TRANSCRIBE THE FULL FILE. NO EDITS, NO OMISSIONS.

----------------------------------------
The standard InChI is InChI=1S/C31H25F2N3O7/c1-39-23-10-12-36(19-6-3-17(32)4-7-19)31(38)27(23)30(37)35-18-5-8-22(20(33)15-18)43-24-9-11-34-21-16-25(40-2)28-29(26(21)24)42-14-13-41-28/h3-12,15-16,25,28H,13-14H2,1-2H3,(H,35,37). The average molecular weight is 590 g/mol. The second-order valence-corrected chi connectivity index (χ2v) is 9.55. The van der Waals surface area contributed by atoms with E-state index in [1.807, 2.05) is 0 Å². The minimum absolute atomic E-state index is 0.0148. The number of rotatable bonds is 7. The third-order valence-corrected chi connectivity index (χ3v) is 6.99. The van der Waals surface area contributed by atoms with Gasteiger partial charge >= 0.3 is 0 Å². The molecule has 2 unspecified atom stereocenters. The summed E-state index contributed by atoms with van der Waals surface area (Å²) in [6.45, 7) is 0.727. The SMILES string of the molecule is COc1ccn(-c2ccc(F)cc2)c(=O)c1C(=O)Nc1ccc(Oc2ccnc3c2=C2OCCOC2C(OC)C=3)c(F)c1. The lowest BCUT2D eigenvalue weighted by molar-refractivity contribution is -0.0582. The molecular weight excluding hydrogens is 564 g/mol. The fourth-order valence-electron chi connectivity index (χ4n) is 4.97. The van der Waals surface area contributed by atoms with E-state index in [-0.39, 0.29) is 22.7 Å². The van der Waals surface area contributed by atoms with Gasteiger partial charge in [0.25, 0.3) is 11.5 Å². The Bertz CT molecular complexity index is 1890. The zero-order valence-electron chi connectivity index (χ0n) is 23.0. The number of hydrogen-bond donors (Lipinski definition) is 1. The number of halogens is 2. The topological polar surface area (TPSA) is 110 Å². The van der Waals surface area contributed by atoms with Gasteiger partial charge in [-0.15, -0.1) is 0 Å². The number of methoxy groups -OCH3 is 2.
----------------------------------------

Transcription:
The standard InChI is InChI=1S/C31H25F2N3O7/c1-39-23-10-12-36(19-6-3-17(32)4-7-19)31(38)27(23)30(37)35-18-5-8-22(20(33)15-18)43-24-9-11-34-21-16-25(40-2)28-29(26(21)24)42-14-13-41-28/h3-12,15-16,25,28H,13-14H2,1-2H3,(H,35,37). The average molecular weight is 590 g/mol. The second-order valence-corrected chi connectivity index (χ2v) is 9.55. The van der Waals surface area contributed by atoms with E-state index in [1.807, 2.05) is 0 Å². The minimum absolute atomic E-state index is 0.0148. The number of rotatable bonds is 7. The third-order valence-corrected chi connectivity index (χ3v) is 6.99. The van der Waals surface area contributed by atoms with Gasteiger partial charge >= 0.3 is 0 Å². The molecule has 2 unspecified atom stereocenters. The summed E-state index contributed by atoms with van der Waals surface area (Å²) in [6.45, 7) is 0.727. The SMILES string of the molecule is COc1ccn(-c2ccc(F)cc2)c(=O)c1C(=O)Nc1ccc(Oc2ccnc3c2=C2OCCOC2C(OC)C=3)c(F)c1. The lowest BCUT2D eigenvalue weighted by molar-refractivity contribution is -0.0582. The molecular weight excluding hydrogens is 564 g/mol. The fourth-order valence-electron chi connectivity index (χ4n) is 4.97. The van der Waals surface area contributed by atoms with E-state index in [-0.39, 0.29) is 22.7 Å². The van der Waals surface area contributed by atoms with Gasteiger partial charge in [0.25, 0.3) is 11.5 Å². The Bertz CT molecular complexity index is 1890. The zero-order valence-electron chi connectivity index (χ0n) is 23.0. The number of hydrogen-bond donors (Lipinski definition) is 1. The number of halogens is 2. The topological polar surface area (TPSA) is 110 Å². The van der Waals surface area contributed by atoms with Gasteiger partial charge in [-0.15, -0.1) is 0 Å². The number of methoxy groups -OCH3 is 2.